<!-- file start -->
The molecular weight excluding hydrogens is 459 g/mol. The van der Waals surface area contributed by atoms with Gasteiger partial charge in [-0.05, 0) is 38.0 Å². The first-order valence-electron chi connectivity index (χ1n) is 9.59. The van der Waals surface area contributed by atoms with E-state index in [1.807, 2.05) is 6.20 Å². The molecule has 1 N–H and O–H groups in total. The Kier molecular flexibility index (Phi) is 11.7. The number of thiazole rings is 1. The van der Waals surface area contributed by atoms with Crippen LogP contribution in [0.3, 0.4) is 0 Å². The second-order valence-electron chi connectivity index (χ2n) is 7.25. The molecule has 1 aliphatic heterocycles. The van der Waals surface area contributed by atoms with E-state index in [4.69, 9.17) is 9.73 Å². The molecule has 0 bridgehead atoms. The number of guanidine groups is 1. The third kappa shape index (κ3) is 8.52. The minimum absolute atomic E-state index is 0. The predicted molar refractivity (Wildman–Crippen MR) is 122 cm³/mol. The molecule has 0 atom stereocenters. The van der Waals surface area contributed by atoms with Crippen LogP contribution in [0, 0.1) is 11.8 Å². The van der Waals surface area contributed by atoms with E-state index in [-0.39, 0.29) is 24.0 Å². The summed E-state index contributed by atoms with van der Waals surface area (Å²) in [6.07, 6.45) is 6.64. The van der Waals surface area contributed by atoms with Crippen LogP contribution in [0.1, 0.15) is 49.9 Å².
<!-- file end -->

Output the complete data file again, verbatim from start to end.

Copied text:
The molecular weight excluding hydrogens is 459 g/mol. The van der Waals surface area contributed by atoms with Gasteiger partial charge in [-0.05, 0) is 38.0 Å². The first-order valence-electron chi connectivity index (χ1n) is 9.59. The van der Waals surface area contributed by atoms with E-state index in [1.807, 2.05) is 6.20 Å². The molecule has 1 N–H and O–H groups in total. The Kier molecular flexibility index (Phi) is 11.7. The number of thiazole rings is 1. The van der Waals surface area contributed by atoms with Crippen LogP contribution in [0.3, 0.4) is 0 Å². The second-order valence-electron chi connectivity index (χ2n) is 7.25. The molecule has 1 aliphatic heterocycles. The van der Waals surface area contributed by atoms with E-state index in [4.69, 9.17) is 9.73 Å². The molecule has 0 bridgehead atoms. The number of guanidine groups is 1. The third kappa shape index (κ3) is 8.52. The minimum absolute atomic E-state index is 0. The predicted molar refractivity (Wildman–Crippen MR) is 122 cm³/mol. The molecule has 0 atom stereocenters. The van der Waals surface area contributed by atoms with Crippen LogP contribution in [0, 0.1) is 11.8 Å². The van der Waals surface area contributed by atoms with E-state index in [-0.39, 0.29) is 24.0 Å². The summed E-state index contributed by atoms with van der Waals surface area (Å²) in [6.07, 6.45) is 6.64. The van der Waals surface area contributed by atoms with Crippen LogP contribution in [0.1, 0.15) is 49.9 Å².